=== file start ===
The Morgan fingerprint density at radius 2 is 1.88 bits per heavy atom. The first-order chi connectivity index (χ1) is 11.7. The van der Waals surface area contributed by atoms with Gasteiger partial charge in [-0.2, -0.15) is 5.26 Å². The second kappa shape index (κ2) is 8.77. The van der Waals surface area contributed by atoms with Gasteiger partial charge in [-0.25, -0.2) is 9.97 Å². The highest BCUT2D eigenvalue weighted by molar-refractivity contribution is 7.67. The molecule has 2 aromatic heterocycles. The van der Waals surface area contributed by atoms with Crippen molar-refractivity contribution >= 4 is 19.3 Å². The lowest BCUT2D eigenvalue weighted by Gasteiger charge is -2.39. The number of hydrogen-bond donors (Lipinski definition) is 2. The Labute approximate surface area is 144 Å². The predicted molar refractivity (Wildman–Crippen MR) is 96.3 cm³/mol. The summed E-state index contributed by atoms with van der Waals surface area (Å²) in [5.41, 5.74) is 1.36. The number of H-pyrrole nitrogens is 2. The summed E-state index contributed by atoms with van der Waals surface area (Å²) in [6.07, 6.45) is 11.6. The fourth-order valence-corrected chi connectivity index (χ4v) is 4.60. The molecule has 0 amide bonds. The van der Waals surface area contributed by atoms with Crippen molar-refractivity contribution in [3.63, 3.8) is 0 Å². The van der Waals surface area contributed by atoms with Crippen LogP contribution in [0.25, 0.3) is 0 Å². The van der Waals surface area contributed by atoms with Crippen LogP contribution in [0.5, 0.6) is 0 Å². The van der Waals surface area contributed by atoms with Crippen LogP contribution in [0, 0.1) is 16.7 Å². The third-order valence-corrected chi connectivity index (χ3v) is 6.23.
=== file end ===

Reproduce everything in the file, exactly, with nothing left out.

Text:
The Morgan fingerprint density at radius 2 is 1.88 bits per heavy atom. The first-order chi connectivity index (χ1) is 11.7. The van der Waals surface area contributed by atoms with Gasteiger partial charge in [-0.2, -0.15) is 5.26 Å². The second kappa shape index (κ2) is 8.77. The van der Waals surface area contributed by atoms with Gasteiger partial charge in [-0.25, -0.2) is 9.97 Å². The highest BCUT2D eigenvalue weighted by molar-refractivity contribution is 7.67. The molecule has 2 aromatic heterocycles. The van der Waals surface area contributed by atoms with Crippen molar-refractivity contribution >= 4 is 19.3 Å². The lowest BCUT2D eigenvalue weighted by Gasteiger charge is -2.39. The number of hydrogen-bond donors (Lipinski definition) is 2. The Labute approximate surface area is 144 Å². The predicted molar refractivity (Wildman–Crippen MR) is 96.3 cm³/mol. The summed E-state index contributed by atoms with van der Waals surface area (Å²) in [5.41, 5.74) is 1.36. The number of H-pyrrole nitrogens is 2. The summed E-state index contributed by atoms with van der Waals surface area (Å²) in [6.07, 6.45) is 11.6. The fourth-order valence-corrected chi connectivity index (χ4v) is 4.60. The molecule has 0 amide bonds. The van der Waals surface area contributed by atoms with Crippen molar-refractivity contribution in [3.63, 3.8) is 0 Å². The van der Waals surface area contributed by atoms with Crippen LogP contribution in [0.25, 0.3) is 0 Å². The van der Waals surface area contributed by atoms with Crippen LogP contribution in [0.5, 0.6) is 0 Å². The van der Waals surface area contributed by atoms with Crippen LogP contribution in [0, 0.1) is 16.7 Å². The third-order valence-corrected chi connectivity index (χ3v) is 6.23.